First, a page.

Growing up we were always told to respect and greet elders (in many different cultures, there is a different way of greeting elders). We would not allow ourselves the comfort of a seat in a bus if an elderly person was standing, we would allow them to be served first at any public place even if they were the last to arrive. We would aid them to walk if they had challenges in doing so. More importantly we have always been made aware of the fact that the elderly become our children/responsibility so to speak when we mature. Do we still show this empathy for our elders?
According to the United Nations (UN), elder abuse can be defined as “a single, or repeated act, or lack of appropriate action, occurring within any relationship where there is an expectation of trust which causes harm or distress to an older person”. Elder abuse can take various forms such as physical, psychological or emotional, sexual and financial abuse. It can also be the result of intentional or unintentional neglect.
The UN statement on this day emphasises that financial exploitation takes many forms. In developed countries, the abuse often encompasses theft, forgery, misuse of property and power of attorney, as well as denying access to funds. The overwhelming majority of financial exploitation in less developed countries includes accusations of witchcraft that are used to justify property grabbing, ejection from homes of and denial of family inheritance to widows.
Elderly abuse is a global social issue, which affects the health and human rights of millions of older persons around the world, an issue which deserves the attention of the international community. The United Nations General Assembly, in its resolution 66/127, designated June 15 as World Elder Abuse Awareness Day. It represents the one day in the year when the whole world voices its opposition to the abuse and suffering inflicted to some of our older generations.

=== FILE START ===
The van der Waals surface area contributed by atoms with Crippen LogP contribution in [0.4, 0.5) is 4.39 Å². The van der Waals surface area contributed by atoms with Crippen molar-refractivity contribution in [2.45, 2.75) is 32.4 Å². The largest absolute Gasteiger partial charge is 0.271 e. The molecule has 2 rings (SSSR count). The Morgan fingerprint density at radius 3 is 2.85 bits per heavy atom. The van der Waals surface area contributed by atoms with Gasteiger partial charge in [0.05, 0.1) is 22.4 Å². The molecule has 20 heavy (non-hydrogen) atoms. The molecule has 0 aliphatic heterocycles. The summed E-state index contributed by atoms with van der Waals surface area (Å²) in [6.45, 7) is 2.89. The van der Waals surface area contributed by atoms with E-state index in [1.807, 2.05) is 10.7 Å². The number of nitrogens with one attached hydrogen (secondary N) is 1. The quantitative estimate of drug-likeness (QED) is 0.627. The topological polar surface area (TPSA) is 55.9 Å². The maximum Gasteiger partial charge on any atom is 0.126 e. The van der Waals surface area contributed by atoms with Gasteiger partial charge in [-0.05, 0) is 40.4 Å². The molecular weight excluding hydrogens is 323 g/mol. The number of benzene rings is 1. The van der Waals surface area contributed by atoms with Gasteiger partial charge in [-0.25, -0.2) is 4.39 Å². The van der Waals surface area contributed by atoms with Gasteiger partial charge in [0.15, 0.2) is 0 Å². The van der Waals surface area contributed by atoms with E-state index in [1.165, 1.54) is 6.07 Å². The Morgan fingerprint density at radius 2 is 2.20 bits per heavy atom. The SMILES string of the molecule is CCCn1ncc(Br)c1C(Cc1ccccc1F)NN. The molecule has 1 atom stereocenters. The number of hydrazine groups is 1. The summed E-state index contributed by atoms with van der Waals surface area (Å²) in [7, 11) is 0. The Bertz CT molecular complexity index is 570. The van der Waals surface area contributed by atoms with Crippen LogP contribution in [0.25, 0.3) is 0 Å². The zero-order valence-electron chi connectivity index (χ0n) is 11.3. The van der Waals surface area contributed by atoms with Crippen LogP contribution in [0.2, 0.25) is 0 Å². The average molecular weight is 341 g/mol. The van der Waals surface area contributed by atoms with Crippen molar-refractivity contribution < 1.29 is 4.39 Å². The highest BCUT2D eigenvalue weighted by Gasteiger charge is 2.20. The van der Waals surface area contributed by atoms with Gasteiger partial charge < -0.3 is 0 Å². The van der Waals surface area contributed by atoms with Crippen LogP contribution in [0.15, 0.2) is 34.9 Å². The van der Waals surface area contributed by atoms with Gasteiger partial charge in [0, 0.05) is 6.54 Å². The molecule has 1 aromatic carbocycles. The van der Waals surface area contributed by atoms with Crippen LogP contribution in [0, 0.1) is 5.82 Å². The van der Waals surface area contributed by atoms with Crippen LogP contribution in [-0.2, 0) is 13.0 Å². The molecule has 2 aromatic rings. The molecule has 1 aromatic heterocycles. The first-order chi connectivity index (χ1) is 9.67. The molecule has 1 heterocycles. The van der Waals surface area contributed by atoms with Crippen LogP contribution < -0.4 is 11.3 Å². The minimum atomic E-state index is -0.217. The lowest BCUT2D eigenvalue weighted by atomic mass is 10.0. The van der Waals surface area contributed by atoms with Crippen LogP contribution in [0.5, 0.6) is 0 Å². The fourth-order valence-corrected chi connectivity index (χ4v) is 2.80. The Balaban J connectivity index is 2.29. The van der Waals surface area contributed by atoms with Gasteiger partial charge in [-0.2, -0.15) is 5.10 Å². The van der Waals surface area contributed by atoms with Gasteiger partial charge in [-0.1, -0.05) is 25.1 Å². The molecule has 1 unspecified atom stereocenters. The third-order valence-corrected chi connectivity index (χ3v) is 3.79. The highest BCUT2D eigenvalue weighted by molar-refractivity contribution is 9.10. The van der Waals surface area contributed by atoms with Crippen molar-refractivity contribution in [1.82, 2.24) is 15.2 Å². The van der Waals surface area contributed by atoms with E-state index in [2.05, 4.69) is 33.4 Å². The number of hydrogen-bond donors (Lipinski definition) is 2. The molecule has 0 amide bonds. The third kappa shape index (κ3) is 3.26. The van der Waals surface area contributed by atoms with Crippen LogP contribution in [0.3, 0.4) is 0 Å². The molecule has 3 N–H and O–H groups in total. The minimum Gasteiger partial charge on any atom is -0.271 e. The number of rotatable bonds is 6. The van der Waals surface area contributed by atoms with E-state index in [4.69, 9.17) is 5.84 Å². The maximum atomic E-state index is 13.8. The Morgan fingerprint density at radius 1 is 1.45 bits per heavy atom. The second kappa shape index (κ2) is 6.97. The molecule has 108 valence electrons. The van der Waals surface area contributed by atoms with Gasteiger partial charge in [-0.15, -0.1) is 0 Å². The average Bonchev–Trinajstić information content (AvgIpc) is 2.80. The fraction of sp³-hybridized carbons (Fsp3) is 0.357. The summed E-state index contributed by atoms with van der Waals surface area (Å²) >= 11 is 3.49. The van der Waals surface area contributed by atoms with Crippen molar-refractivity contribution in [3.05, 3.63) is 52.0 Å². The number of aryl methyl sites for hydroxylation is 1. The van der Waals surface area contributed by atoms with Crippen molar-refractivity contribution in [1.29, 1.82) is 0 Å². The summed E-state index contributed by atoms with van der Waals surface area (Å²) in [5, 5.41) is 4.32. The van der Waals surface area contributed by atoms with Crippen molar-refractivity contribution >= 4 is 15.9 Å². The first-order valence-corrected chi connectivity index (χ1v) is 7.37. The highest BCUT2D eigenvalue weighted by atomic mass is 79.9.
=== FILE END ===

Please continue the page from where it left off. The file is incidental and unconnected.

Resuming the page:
The theme for this year is “Understand and End Financial Abuse of Older People: A Human Rights Issue”.
The elderly are often exploited financially not only by institutions but even close family and friends. The Madrid International Plan of Action on Ageing, underscores that older people have the right to a life of dignity in old age, free of all forms of abuse, including financial and material exploitation, which could lead to poverty, hunger, homelessness, compromised health and well-being, and even premature mortality.
Of interest is the fact that Governments in Africa are working in earnest on concerns of older persons. The African Union adopted the Protocol to the African Charter on Human and Peoples’ Rights on the Rights of Older Persons in January 2016 and most governments are now in the process of ratifying the Protocol and domesticate it. Countries like Tanzania, Kenya, Lesotho, Ethiopia, Mauritius and several others are either giving universal pension to persons above 60 or are planning to do so.
The extent of the abuse of the elderly is unknown. We need to work hard as Africans to put mechanisms in place that can measure the extent of elderly abuse to enable effective planning in combating it. More importantly it begins with you and me, in our families and communities. Let us give respect and love to the elderly.